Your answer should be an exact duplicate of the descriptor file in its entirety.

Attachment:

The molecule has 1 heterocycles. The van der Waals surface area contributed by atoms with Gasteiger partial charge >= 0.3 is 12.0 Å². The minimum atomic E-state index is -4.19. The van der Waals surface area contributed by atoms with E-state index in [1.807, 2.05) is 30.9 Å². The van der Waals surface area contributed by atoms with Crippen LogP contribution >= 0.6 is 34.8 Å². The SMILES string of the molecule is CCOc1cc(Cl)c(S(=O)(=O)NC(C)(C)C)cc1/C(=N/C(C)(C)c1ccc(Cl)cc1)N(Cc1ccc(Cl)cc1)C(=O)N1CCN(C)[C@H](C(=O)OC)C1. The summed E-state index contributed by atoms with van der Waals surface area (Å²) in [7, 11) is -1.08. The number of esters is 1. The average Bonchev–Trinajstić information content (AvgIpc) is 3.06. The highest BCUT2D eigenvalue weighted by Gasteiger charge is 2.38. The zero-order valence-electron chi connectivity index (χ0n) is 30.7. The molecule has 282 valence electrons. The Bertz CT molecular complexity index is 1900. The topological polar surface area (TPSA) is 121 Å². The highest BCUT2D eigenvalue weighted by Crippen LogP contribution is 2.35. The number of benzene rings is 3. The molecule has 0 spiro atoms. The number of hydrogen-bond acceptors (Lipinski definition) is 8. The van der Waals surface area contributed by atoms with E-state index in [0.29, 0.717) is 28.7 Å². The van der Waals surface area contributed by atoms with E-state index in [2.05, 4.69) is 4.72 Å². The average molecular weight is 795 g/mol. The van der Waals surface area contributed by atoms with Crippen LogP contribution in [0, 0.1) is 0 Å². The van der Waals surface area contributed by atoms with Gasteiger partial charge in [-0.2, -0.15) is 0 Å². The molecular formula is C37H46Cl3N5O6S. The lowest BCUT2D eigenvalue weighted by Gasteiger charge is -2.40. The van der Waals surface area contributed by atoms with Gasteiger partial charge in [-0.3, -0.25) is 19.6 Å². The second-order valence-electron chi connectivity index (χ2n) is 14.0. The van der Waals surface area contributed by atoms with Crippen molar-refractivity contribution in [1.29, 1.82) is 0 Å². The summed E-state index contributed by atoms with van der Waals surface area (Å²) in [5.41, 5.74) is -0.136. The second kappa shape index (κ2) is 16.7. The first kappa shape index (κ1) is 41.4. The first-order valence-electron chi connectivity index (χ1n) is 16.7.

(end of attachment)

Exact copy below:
The molecule has 1 heterocycles. The van der Waals surface area contributed by atoms with Gasteiger partial charge >= 0.3 is 12.0 Å². The minimum atomic E-state index is -4.19. The van der Waals surface area contributed by atoms with E-state index in [1.807, 2.05) is 30.9 Å². The van der Waals surface area contributed by atoms with Crippen LogP contribution >= 0.6 is 34.8 Å². The SMILES string of the molecule is CCOc1cc(Cl)c(S(=O)(=O)NC(C)(C)C)cc1/C(=N/C(C)(C)c1ccc(Cl)cc1)N(Cc1ccc(Cl)cc1)C(=O)N1CCN(C)[C@H](C(=O)OC)C1. The summed E-state index contributed by atoms with van der Waals surface area (Å²) in [7, 11) is -1.08. The number of esters is 1. The average Bonchev–Trinajstić information content (AvgIpc) is 3.06. The highest BCUT2D eigenvalue weighted by Gasteiger charge is 2.38. The zero-order valence-electron chi connectivity index (χ0n) is 30.7. The molecule has 282 valence electrons. The Bertz CT molecular complexity index is 1900. The topological polar surface area (TPSA) is 121 Å². The highest BCUT2D eigenvalue weighted by Crippen LogP contribution is 2.35. The number of benzene rings is 3. The molecule has 0 spiro atoms. The number of hydrogen-bond acceptors (Lipinski definition) is 8. The van der Waals surface area contributed by atoms with E-state index in [0.29, 0.717) is 28.7 Å². The van der Waals surface area contributed by atoms with E-state index in [2.05, 4.69) is 4.72 Å². The average molecular weight is 795 g/mol. The van der Waals surface area contributed by atoms with Crippen LogP contribution in [0, 0.1) is 0 Å². The van der Waals surface area contributed by atoms with Gasteiger partial charge in [-0.2, -0.15) is 0 Å². The molecular formula is C37H46Cl3N5O6S. The lowest BCUT2D eigenvalue weighted by Gasteiger charge is -2.40. The van der Waals surface area contributed by atoms with Gasteiger partial charge in [-0.3, -0.25) is 19.6 Å². The second-order valence-electron chi connectivity index (χ2n) is 14.0. The van der Waals surface area contributed by atoms with Crippen molar-refractivity contribution in [1.29, 1.82) is 0 Å². The summed E-state index contributed by atoms with van der Waals surface area (Å²) in [5.41, 5.74) is -0.136. The second kappa shape index (κ2) is 16.7. The first kappa shape index (κ1) is 41.4. The first-order valence-electron chi connectivity index (χ1n) is 16.7.